This tool will assist with:
- Understanding anxiety and depression
- Reducing symptoms of diagnosed anxiety and depression
- Working on anxiety and depression in between face-to-face sessions
About THIS WAY UP
THIS WAY UP Clinic provides guided online programs for managing anxiety and depression, designed to be taken under the supervision of a clinician. Access to the guided programs is restricted to people who obtain a prescription code from their clinician. The Guided Course costs $55 for 90 days access. Find out more about how the Clinic works.
Self-help is also available from THIS WAY UP, providing short information and skill development courses on anxiety and depression. Consisting of ‘learn about’ information pages and ‘learn to change’ courses, these are designed to be undertaken independently.
The site also includes material for teaching school students how to prevent anxiety and depression, and training manuals / cognitive behavioural therapy training for clinicians. All services are based on the clinically proven principles of Cognitive Behaviour Therapy (CBT). Get detailed information on the range of services provided.
THIS WAY UP is part of the Clinical Research Unit for Anxiety and Depression (CRUfAD).
Where to access this tool
THIS WAY UP website
When to use THIS WAY UP
This would be an excellent website for shy, worried or depressed young people who want help from the privacy of their space and who find it difficult to talk about their problems. It would be particularly useful for young people who are difficult to build rapport with due to anxiety, who are time-poor, or who need immediate assistance.
The clinician assisted THIS WAY UP Clinic can be used for more severely depressed or anxious young people so that they would have regular monitoring from the Clinic between sessions. You can refer a patient to the course and link them with support from THIS WAY UP staff; or else keep clinical responsibility yourself and monitor the patient’s progress through the course. There is a cost for clinicians and patients.
Use the self-help pages with a young person who is shy, anxious or depressed enough to be having some peer group problems but not so affected that they could not go to school or work.
What young people thought of it
- It’s engaging, easy to follow, and provides examples using stories from other people.
- Step-by-step instructions that are clear and repetitive.
- Links to emergency services on almost every page.
- Introductory lesson is a detailed quiz about your current mood, with results shared with your clinician.
- It encourages help-seeking behaviour, and makes mental health issues seem normal and treatable.
- You cannot access the guided courses without a ‘prescription’ from a clinician.
- Costs $55 on top of regular clinician fees.
- In requires you to print worksheets in addition to the lessons and keep hard copies.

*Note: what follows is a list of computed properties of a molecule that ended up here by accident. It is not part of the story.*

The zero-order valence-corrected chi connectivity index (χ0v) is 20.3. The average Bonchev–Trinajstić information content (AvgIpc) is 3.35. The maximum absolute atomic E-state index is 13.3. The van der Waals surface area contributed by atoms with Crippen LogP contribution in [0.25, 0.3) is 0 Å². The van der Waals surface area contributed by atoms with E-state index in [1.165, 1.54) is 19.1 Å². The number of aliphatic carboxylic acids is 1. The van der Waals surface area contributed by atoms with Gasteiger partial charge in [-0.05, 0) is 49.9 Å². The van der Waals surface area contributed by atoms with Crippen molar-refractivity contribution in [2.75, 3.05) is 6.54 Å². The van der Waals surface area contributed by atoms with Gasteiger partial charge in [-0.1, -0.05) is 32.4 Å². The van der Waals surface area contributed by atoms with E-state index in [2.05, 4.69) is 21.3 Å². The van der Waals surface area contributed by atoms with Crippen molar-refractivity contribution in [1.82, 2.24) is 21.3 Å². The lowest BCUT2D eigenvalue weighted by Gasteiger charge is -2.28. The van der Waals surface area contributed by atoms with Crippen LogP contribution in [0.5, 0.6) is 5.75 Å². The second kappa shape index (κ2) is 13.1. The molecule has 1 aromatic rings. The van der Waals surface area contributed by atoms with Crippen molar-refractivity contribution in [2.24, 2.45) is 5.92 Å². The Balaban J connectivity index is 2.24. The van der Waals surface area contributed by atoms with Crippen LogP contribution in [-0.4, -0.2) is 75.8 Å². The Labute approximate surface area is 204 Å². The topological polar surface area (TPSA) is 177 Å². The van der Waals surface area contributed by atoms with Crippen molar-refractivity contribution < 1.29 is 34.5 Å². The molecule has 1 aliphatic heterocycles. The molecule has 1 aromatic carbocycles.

- Its depth could be a deterrent to someone who isn’t very engaged, for example the homework is very text heavy (and called homework!).
- Some of the content is based around adult lives, and thus could be hard to relate to.
- The cartoons in the schools program are needlessly more childish than the adults program. The content is still sophisticated.
Professionals’ advice on using it in practice
Discuss with the young person their interest / ability to engage in online treatment methods. If they are interested, provide a brief overview of the program and review the website together.
I would introduce the self-help site quizzes first of all. The quizzes are very non-threatening and young people often like to find out about themselves in this way.
Show them the other features of the self-help site including the courses and resources. Ask them to come back when they had explored the site to discuss the next step.
At the next appointment discuss whether they had started a self-help course and if so their progress. Otherwise discuss the resources and whether the guided treatment would be an appealing option. Consciously empower the young person to be in charge of their own treatment.
Monitor suitability and effectiveness on an ongoing basis. This site is not appropriate for suicidal young people, or those with a diagnosis of schizophrenia, bipolar disorder, or alcohol and other drug dependencies.
Advice from young people
The self-help information would be helpful for going over concepts in-between face-to-face sessions, and continuing thinking. Check in each session about how it’s going, whether we’ve learnt anything new, and maybe chat about the results of doing the exercises.
It would be good if the clinician could combine this into their fees.
Teachers or social workers could refer to the website for the self-help info and fact sheets, or for homework in relation to class activities. The schools program is a useful educational tool for teachers to use in class.
This tool was reviewed by Georgia and Noni, young people from the ReachOut.com community. Professional advice was provided by Alikki Russell (Psychologist) and Alison Soutter (Psychologist).